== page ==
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I create a box with a material and set that material to be wire framed.

Box b1 = new Box(new Vector3f(1.0f, -2.0f, 1.0f), 1.0f, 1.0f, 1.0f);
Geometry geom1 = new Geometry("Box", b1);
Material mat1 = new Material(assetManager, "Common/MatDefs/Misc/Unshaded.j3md");
mat1.getAdditionalRenderState().setWireframe(true);
mat1.setColor("Color", ColorRGBA.Blue);
geom1.setMaterial(mat1);

However, because the box is drawn using triangles there are diagonal wires visible:

Screenshot

How can I get rid of these diagonal wires (not draw them)?

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Why? Wireframe is a debugging tool that makes polygons visible, it's not intended as a graphical effect. If you want to be selective about what wires to draw you probably need to implement your own wireframe renderer. –  eBusiness Jan 28 '12 at 22:27

3 Answers 3

up vote 8 down vote accepted

As said in the comments. Wireframe rendering is used to show what polygons are being drawn, and is generally only used when debugging.

To solve you problem...

What you want is to only draw lines around the edge of the cube. And there are many ways you can acheive this...

  1. Render a texture on to the cube, which has alpha everywhere but the edges.
  2. Use a pixel shader to turn all pixels that are not at the edge of the cube to alpha. <- This is recommended by me, as you will be able to set the line length around the cube.
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I found the following resource that might be helpful in implementing the technique described by Twitchy, although it's written for Direct3D. It's taken from the NVIDIA Direct3D SDK 10 Code Samples page. Quoting the page:

Render the wireframe of a mesh using filled triangles, coloring only the fragments near the edges of the triangle. This technique produce high quality thick antialised lines on the mesh edges, without any z fighting issues. This technique is a DirectX10 implementation of the SIGGRAPH 2006 sketch "Single-Pass Wireframe Rendering". This technique can be easily added in an existing graphics engine as it only requires one pass and all algorithm is based on the position of the vertices.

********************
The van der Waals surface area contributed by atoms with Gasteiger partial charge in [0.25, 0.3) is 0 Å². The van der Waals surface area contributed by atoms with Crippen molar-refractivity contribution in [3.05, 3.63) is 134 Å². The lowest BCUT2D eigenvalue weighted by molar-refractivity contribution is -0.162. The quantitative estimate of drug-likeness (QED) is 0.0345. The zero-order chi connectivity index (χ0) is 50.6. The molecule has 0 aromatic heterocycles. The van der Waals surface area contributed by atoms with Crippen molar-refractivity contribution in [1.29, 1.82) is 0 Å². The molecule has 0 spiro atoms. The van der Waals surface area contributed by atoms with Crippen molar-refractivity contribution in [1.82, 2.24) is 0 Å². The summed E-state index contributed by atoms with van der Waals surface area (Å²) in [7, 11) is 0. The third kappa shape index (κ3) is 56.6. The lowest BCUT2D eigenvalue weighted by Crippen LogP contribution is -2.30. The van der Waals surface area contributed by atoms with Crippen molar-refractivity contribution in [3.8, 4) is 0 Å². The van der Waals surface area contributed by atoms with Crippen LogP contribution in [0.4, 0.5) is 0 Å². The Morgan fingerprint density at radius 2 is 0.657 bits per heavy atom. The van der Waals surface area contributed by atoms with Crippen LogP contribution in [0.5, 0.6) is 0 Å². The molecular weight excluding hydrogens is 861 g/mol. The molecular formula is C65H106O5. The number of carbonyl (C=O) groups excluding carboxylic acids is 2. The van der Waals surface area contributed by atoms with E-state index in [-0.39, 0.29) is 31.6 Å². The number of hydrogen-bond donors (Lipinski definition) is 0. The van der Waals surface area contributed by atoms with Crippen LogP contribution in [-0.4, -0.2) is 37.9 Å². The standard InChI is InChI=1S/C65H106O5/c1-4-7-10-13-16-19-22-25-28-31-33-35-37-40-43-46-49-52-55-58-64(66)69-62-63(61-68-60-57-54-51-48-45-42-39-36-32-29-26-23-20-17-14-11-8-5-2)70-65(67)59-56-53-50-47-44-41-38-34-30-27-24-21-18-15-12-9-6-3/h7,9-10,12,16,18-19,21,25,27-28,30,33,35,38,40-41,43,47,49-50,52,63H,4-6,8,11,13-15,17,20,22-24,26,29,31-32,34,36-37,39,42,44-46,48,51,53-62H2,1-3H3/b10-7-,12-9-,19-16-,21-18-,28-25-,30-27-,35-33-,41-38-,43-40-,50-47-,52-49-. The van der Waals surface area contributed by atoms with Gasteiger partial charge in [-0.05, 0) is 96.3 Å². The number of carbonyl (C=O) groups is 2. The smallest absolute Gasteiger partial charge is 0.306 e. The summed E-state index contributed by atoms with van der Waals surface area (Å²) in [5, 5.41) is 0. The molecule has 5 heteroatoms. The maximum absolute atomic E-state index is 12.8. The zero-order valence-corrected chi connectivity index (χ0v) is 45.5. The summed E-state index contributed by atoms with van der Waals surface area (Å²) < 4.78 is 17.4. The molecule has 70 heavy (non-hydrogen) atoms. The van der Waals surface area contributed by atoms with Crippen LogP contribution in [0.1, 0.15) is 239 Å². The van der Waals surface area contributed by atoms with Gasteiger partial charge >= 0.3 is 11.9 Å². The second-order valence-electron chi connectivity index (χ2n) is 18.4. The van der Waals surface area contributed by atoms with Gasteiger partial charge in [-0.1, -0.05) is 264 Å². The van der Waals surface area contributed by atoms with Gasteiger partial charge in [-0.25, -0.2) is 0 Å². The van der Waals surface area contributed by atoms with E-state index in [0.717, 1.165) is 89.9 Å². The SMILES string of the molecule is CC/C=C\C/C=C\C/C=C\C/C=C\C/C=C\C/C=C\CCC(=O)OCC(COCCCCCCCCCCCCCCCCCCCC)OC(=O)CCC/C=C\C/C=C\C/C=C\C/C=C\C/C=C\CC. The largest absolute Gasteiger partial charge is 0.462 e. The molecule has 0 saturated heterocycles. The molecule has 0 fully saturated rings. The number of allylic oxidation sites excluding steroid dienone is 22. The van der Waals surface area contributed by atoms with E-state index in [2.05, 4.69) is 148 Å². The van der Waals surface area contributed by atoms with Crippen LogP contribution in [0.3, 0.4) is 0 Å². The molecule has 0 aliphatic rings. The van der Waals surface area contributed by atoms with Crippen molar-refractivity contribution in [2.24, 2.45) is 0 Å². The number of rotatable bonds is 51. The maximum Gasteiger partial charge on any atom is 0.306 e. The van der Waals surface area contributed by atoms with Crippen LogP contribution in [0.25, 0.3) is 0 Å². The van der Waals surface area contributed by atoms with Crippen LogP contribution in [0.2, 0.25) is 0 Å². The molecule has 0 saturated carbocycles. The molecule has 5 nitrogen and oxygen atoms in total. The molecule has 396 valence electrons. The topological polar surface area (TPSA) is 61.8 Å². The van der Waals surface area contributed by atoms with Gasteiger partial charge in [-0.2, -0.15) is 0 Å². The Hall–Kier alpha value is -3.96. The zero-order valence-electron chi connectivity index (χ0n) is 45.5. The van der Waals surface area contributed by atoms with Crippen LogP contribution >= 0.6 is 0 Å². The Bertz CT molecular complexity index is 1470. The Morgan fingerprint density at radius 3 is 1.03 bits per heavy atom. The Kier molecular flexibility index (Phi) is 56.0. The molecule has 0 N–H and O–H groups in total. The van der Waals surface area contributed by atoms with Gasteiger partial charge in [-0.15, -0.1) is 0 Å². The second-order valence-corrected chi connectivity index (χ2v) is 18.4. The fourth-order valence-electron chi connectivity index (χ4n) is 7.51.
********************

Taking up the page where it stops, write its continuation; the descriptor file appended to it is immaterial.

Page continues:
And you can find a whitepaper describing the technique in detail here. The downside is that it requires a geometry shader.

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I don't know how you are drawing, what libraries you are using...

In DirectX and OpenGL, you usually use vertex and index buffers to hold your geometry data. If the triangles in whatever format you are storing them in are still in the order of the quads they appear in, as is the case with at least some OBJ exporters, it can be relatively easy to figure out which vertices form a quad.

For example, in an obj file, a quad with the vertices 1,2,3 and 4 that was translated to triangles upon export might look like this (pseudo code):

f 1 2 3 f 3 4 1

which would look pretty much the same in your index buffer. A very simple solution would be to keep a second index buffer for your quads, where you could store the indices 1,2,2,3,3,4,4,1 or even 1,2,3,4,1. In directx there are the linelist and linestrip topology types which would render these indices as lines treated with your regular shading.

If you create your own file format for storing models in, it becomes easier as you could store quads where possible and tris when necessary in the file, and only translate them to triangles upon import.

I've done this, and since I usually create my 3D models with quads and only use tris where necessary I find a quad wireframe much more intelligible. It is relatively easy to implement provided you are lucky and your storage format accomodates you, but it does have a number of drawbacks. For one thing it does not produce thick and soft wireframes. It also does not produce a shaded wireframe, but a completely transparent one, so to have your wireframe ontop of your regularly shaded geometry you would have to first draw your object and then draw your wireframe, so there is a performance hit. Still, even drawing the objects twice, once shaded once as wire, this still performs better than just directx' wireframe RasterizerState setting alone. This method is also likely to create z-fighting, which might make it necessary to increase the scale momentarily to avoid that.

Here you can see how it looks in my test implementation, you can see both the z-fighting and the moire patterns created by the aliasing of the lines (there are ways to draw antialised lines though): http://i.stack.imgur.com/N6X3Y.png (sorry I can't embedd images here yet)

All in all nvidia's solution David posted looks very interesting, I've seen it in the samples and I've been meaning to take a closer look at that.

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